Making magic

Creates opportunities for the creative sector. This is to do with the fact that if you want people to spend their money, it needs to be on something special. ‘Middle of the road’ events, for example, are having a hard time at the moment. However, events with programmes that offer something special and that match the experiences of the target group are surviving. Artists and designers can play a large role in creating this magic.

Extraversion

More and more people want to share life’s joys and sorrows with as many other people as possible. This is of course encouraged by social media, but is also an intrinsic part of who we are (or social media would never have been so successful).

Techno development

People are coming into contact with technology at an increasingly young age. An increasing number of CEOs of large companies also have a technical background. In many cases, these are the people driving innovation. More and more people are also calling for children to learn programming at a very young age. It is therefore highly likely that future generations will be much further ahead in this than they are now. Young creative professionals can really make a difference within companies as far as this is concerned. So, make sure that you stay abreast of technological developments; do more than that, and learn more about them. Developments are taking place incredibly quickly, and you are expected to be aware of the very latest. In fact, you will often be given work based on this expectation. Make sure that you gather enough resources around you to help you stay up-to-date. You can also look into becoming part of a collective, so that you can exchange experiences and knowledge with other people in the collective, pass on work to them and help one another out. Working with trainees can also help you stay in touch with what drives and occupies the next generation, and how they consume media, for example.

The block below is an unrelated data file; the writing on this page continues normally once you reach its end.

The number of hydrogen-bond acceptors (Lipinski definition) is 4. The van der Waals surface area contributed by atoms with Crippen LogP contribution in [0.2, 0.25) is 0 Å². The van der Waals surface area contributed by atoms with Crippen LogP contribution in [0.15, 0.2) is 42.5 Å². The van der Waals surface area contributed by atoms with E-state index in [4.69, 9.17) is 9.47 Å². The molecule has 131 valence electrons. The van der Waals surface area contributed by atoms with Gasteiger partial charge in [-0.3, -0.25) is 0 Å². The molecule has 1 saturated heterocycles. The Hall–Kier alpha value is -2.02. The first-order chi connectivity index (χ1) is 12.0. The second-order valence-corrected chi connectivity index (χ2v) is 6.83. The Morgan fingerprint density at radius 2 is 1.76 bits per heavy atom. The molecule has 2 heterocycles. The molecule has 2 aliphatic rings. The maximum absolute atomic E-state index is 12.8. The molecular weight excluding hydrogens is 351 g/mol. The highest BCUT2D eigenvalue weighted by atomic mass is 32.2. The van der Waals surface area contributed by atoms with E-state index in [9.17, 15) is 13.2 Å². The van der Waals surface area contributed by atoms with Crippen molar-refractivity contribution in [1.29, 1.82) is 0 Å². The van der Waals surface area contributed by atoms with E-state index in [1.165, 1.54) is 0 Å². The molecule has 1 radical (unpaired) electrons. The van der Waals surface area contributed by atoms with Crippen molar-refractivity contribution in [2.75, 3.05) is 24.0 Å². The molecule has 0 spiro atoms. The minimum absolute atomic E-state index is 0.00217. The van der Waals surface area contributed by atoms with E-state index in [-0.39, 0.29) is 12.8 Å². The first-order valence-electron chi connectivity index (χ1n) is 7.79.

Watch the presentation ‘What most schools don’t teach’ here.

The importance of techno development to creative professionals has been confirmed by various researchers, including van den Born (in Dutch):

Anyone who plans to be successful in the creative sector also needs to have a feeling for technology and business.

According to Professor van den Born, there are several possible scenarios. One is that you create a niche with your own circle of clients, in which case you need to be highly specialised and extremely good at what you do. However, the most opportunities are found online. ‘Everything digital is really taking off. You need to focus on interaction design, virtual reality, Google Glass.’